Random acts of kindness are shown to increase your own happiness. The more kindness and gratitude you express, the happier you’ll be. Happier people are healthier people. They have up to 50% more antibodies. Money does play a role in happiness. Those able to afford their basic needs are happiest. However, anything above that does not increase your happiness.
For any grouches out there who need instruction, below some ways to celebrate this holiday.

1)  Wear silver. Silver is the official color of Happiness Happens Day. (Remember those silver linings)?
2)  Smile.
3)  Buy someone a cup of coffee or a soda (with silver coins).
4)  Hand out Hershey kisses (they’re wrapped in silver).
5)  Put together a happy box filled with things that make you smile (favorite photos, cards, letters, quotes, jokes, cartoons, etc.).
6)  Have other people tell you what makes them happy.

Stable Clean-Up Day

Does your barn need a blast of fresh air? Is your shed or garage growing a bit stale or cluttered? Well, now you no longer have an excuse to avoid the task of cleaning it up, because it is Stable Clean-Up Day. This holiday urges you to tackle that undesirable task and spiff things up around your outbuildings. So, stop horsing around and start cleaning.
Author’s Note: Today, coincidently or not, is also St. Hormisdas’ Day.  St. Hormisdas is the patron saint of stable hands.

National Zucchini Day

National Zucchini Day celebrates this versatile green fruit and all the delicious dishes we can make with it (yes, zucchini is a fruit, not a vegetable). The common zucchini is a close relative of the cucumber and the melon.
Zucchini is a type of squash that comes from Italy. In fact, the name “zucchini” comes from the word “zucchino,” which means “small squash” in Italian. The largest zucchini on record was 69.5 inches long and weighed 65 pounds! It probably wouldn’t have tasted very good though. For the best flavor, always choose a small or medium-sized zucchini.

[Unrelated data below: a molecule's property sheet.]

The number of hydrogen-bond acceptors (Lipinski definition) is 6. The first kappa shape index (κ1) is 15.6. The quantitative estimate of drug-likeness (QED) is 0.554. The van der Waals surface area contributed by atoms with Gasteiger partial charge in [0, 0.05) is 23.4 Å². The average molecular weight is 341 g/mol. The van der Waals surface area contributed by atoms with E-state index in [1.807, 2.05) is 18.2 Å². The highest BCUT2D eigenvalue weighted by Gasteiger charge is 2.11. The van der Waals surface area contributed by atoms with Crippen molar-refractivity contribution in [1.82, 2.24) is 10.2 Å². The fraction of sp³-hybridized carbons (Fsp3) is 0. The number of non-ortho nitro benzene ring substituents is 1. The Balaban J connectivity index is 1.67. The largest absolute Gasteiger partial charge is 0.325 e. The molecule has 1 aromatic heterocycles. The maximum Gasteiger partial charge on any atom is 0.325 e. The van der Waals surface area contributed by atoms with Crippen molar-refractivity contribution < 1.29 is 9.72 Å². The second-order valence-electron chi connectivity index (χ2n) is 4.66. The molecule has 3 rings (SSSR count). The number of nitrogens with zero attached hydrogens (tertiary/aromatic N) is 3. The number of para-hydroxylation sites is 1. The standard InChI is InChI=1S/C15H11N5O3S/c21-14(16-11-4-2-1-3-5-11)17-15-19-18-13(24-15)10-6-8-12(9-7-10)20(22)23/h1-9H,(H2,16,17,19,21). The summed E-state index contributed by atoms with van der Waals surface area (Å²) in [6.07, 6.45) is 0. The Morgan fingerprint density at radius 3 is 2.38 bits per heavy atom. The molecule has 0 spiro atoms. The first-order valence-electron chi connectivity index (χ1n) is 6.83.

To celebrate this holiday, plan a full dinner menu around this healthy fruit. Grill it, bake it into bread, or add it to a salad.

Sneak Some Zucchini onto Your Neighbor’s Porch Day

Another zucchini-themed holiday today is Sneak Some Zucchini onto Your Neighbor’s Porch Day. Experienced gardeners know that Zucchini is one of the most prolific plants in all of the gardening world. A single plant produces a seemingly endless supply of zucchini. A small row of zucchini has the potential to end world hunger. With that in mind, Sneak Some Zucchini onto Your Neighbor’s Porch Day celebrates some of the creative ways home gardeners find to get rid of the prolific bounty from their zucchini.
By the time August arrives, gardeners are reaping far more zucchini than they can possibly use. They use it daily in an untold number of recipes, from soups and stews to bread and dips, and still, the zucchini matures on the vine faster than anyone can pick it. Zucchini growers become desperate, as they try to give zucchini away to family, friends and everyone they encounter.

National Frozen Custard Day 

Frozen custard is a cold dessert similar to ice cream, made with eggs in addition to cream and sugar. It typically contains 10% butterfat and 1.4% egg yolk. One claim traces its invention to Coney Island in 1919.  Using a process called overrun, air is blended into the mixture of ingredients until its volume increases by approximately 20%. By comparison, ice cream may have an overrun as large as 100%, meaning half of the final product is composed of air. The high percentage of butterfat and egg yolk gives the frozen custard a thick, creamy texture and a smoother, softer consistency than ice cream. Frozen custard is most often served at –8°C (18°F), warmer than the –12°C (10°F) at which ice cream is served. Another difference between frozen custard and ice cream is the way the custard is frozen. The mix enters a refrigerated tube and, as it freezes, blades scrape the product cream off the barrel walls. The now frozen custard is discharged directly into containers from which it can be served. The speed with which the product leaves the barrel minimizes the amount of air in the product but more importantly ensures that the ice crystals formed are very small. Frozen custard is usually prepared fresh at the place of sale, rather than stored; however, it is occasionally available in supermarkets or by mail order. Generally, modern frozen custard stands provide only three different flavors per day: vanilla, chocolate, and a unique “flavor of the day.” Flavor-of-the-day calendars are usually made available by the store either in paper form or online. The older vintage custard stands tend to have a dozen or so standard flavors.